Beware of child pornography laws, say researchers
Nearly 80 percent of students have received sexually-suggestive messages, say researchers from the University of Rhode Island.
And they’re warning students about the legal implications “sexting.”
Sue Adams and Tiffani Kisler found that 78 per cent of the 204 students they surveyed had received sexually-suggestive messages via text message. And 56 per cent had received sexually-suggestive images on their phones. Of those messages, 73 per cent were from a partner — but 10 per cent were unsolicited.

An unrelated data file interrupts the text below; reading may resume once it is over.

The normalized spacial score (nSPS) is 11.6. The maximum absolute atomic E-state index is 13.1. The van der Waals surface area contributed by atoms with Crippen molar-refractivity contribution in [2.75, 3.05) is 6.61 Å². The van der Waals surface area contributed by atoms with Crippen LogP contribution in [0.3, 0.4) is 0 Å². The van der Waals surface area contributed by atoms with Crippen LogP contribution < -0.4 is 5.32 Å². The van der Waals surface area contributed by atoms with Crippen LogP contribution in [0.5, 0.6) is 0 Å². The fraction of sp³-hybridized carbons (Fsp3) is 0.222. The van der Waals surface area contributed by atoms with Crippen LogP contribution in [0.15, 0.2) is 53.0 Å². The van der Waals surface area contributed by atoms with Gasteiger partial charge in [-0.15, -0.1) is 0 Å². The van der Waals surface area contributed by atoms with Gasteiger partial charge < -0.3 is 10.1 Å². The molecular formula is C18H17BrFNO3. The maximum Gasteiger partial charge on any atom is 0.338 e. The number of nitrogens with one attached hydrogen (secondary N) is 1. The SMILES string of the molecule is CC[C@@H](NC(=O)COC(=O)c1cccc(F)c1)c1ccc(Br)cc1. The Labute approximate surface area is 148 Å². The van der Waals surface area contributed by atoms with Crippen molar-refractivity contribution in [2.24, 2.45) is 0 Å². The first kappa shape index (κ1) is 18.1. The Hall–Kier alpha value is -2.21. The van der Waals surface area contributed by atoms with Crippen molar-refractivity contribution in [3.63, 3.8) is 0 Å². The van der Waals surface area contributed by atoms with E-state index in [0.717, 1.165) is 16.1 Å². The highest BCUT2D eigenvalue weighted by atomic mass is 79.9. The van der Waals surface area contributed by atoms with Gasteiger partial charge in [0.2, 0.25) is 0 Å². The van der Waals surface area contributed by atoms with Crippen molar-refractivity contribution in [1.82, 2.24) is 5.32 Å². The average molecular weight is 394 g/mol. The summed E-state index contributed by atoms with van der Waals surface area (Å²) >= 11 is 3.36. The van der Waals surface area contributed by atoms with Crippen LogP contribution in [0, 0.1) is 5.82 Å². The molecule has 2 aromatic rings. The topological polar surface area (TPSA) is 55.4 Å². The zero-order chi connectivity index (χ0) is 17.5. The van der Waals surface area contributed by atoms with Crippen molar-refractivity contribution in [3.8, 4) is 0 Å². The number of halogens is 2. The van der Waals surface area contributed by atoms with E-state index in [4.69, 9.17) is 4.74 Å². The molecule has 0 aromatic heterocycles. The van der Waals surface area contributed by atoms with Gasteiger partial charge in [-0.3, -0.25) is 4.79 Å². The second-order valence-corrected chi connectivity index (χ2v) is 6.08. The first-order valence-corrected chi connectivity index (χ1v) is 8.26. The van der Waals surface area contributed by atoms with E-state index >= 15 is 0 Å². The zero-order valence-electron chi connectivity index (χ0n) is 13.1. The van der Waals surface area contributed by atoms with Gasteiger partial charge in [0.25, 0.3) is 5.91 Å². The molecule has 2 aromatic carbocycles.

That’s a problem, they say, considering that “sexting” is illegal for minors in Rhode Island.
Canadian teens should be cautious too. An 18-year-old Alberta man was charged in 2007 with possessing and distributing child pornography after he showed friends sexually-suggestive pictures that were forwarded to him by a 15-year-old girl. He pleaded guilty to a less severe charge.